A user interactively guides a ligand to its binding site in the protein trypsin in virtual reality, adjusting visuals as befits the task. Credit: Helen Deeks, in collaboration with Interactive Scientific Ltd, under CC BY-ND 4.0.
A user interactively guides a ligand to its binding site in the protein beta-lactamase in virtual reality. Credit: Helen Deeks, in collaboration with Interactive Scientific Ltd, under CC BY-ND 4.0.

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More information: Michael O'Connor et al. Sampling molecular conformations and dynamics in a multiuser virtual reality framework, Science Advances (2018). DOI: 10.1126/sciadv.aat2731

We describe a framework for interactive molecular dynamics in a multiuser virtual reality (VR) environment, combining rigorous cloud-mounted atomistic physics simulations with commodity VR hardware, which we have made accessible to readers (see It allows users to visualize and sample, with atomic-level precision, the structures and dynamics of complex molecular structures "on the fly" and to interact with other users in the same virtual environment. A series of controlled studies, in which participants were tasked with a range of molecular manipulation goals (threading methane through a nanotube, changing helical screw sense, and tying a protein knot), quantitatively demonstrate that users within the interactive VR environment can complete sophisticated molecular modeling tasks more quickly than they can using conventional interfaces, especially for molecular pathways and structural transitions whose conformational choreographies are intrinsically three-dimensional. This framework should accelerate progress in nanoscale molecular engineering areas including conformational mapping, drug development, synthetic biology, and catalyst design. More broadly, our findings highlight the potential of VR in scientific domains where three-dimensional dynamics matter, spanning research and education.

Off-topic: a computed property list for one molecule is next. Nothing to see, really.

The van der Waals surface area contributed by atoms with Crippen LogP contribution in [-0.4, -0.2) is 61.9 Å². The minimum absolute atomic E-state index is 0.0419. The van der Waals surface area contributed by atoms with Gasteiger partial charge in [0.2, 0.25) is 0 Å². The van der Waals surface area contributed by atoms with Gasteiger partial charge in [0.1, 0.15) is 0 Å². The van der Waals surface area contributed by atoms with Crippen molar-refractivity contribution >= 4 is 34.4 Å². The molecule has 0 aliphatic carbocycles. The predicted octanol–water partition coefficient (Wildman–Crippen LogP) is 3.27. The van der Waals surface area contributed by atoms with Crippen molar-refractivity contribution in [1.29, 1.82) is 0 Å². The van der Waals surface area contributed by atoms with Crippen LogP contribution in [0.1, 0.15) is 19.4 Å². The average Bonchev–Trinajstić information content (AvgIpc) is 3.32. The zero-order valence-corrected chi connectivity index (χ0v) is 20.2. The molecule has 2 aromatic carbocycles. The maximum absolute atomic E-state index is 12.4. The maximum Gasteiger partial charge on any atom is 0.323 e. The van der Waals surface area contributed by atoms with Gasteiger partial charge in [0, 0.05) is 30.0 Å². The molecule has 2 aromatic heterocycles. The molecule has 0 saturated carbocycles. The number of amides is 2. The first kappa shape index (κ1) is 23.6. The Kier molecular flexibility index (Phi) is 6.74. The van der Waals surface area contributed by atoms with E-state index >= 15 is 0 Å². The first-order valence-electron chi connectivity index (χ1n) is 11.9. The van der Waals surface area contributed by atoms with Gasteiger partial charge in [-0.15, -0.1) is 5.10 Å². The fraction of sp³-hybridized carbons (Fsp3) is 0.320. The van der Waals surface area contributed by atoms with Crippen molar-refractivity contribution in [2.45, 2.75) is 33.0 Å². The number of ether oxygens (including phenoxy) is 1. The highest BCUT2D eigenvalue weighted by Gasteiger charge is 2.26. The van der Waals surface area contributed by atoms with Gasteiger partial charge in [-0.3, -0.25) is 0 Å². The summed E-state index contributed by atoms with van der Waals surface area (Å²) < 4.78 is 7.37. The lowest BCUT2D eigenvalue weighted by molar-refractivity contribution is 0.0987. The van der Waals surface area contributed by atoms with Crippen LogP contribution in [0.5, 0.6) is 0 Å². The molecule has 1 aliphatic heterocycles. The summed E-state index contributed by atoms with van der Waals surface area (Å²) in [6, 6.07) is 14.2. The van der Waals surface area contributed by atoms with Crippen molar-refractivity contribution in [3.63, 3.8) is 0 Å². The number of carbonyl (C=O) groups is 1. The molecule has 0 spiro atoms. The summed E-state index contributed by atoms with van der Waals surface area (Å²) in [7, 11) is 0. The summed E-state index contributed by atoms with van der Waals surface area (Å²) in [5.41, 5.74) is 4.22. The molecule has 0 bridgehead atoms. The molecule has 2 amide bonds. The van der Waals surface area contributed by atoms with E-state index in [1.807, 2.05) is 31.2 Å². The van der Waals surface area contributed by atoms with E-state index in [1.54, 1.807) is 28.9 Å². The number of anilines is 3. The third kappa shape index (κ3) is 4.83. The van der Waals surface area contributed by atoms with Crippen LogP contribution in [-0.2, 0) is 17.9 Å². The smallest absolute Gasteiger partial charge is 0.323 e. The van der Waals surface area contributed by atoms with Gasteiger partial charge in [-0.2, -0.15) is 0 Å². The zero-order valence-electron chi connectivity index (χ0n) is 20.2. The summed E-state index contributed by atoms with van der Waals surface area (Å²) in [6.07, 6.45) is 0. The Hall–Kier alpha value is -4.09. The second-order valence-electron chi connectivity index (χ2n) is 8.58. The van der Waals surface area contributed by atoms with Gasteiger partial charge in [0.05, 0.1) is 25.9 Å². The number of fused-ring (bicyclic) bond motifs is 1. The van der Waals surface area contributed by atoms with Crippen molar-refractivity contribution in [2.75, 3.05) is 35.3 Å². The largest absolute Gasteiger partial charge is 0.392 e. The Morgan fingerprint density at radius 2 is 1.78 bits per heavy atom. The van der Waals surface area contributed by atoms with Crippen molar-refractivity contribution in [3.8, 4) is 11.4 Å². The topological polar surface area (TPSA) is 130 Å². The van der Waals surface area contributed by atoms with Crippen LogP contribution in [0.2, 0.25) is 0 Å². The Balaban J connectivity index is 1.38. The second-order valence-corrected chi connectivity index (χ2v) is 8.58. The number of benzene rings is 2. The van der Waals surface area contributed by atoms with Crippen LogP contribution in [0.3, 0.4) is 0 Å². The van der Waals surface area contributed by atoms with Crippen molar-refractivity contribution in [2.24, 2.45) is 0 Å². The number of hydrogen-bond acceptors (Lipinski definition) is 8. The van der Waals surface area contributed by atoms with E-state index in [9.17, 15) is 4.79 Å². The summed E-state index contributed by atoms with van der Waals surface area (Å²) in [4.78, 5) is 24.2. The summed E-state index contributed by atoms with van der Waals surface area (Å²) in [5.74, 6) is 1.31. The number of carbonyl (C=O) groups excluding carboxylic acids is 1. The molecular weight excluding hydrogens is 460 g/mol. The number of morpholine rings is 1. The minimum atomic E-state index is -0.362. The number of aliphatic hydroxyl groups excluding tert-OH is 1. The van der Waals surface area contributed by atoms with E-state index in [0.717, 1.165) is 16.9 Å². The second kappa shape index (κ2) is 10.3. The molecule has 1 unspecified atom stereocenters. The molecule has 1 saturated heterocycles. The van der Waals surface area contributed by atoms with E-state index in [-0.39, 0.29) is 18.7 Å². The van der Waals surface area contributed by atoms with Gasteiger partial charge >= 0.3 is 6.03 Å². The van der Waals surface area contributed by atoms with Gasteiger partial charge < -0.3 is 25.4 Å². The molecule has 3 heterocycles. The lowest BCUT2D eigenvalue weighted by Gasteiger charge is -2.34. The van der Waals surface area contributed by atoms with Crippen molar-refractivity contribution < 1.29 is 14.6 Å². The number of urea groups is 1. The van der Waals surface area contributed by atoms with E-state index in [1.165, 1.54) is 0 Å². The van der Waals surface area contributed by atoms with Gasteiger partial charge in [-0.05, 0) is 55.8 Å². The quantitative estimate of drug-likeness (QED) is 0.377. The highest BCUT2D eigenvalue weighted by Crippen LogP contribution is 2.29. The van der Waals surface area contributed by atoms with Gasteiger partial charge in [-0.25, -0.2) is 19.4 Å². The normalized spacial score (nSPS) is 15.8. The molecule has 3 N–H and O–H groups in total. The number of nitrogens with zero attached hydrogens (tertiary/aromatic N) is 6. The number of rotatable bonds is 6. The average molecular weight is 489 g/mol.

Anybody wishing to try out the tasks described in the paper can download the software at, and launch their own cloud-hosted session.

Journal information: Science Advances

© 2018

Citation: Using virtual reality systems to teach chemistry in 3-D (2018, July 2) retrieved 16 September 2019 from
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User comments

Jul 03, 2018
where's your frequency analysis, zoom, response to plane wave, response to a single charge's motion, etc.

it's only a superimposition of solutions; pick your elemental distributions; initial states; zoom in time(Lambda), space(Lambda), etc. a child's games; note: E is defined for each center in all space, addit up

juz the same template with diff attributes, charge

Jul 03, 2018
easier without QM!

Jul 03, 2018
each charge only see's a superimposed charge at +/- r of +/- q; therefore each center as an object; global object defines the space of interest, add some cool visuals, colors, ... it ain't dat hard!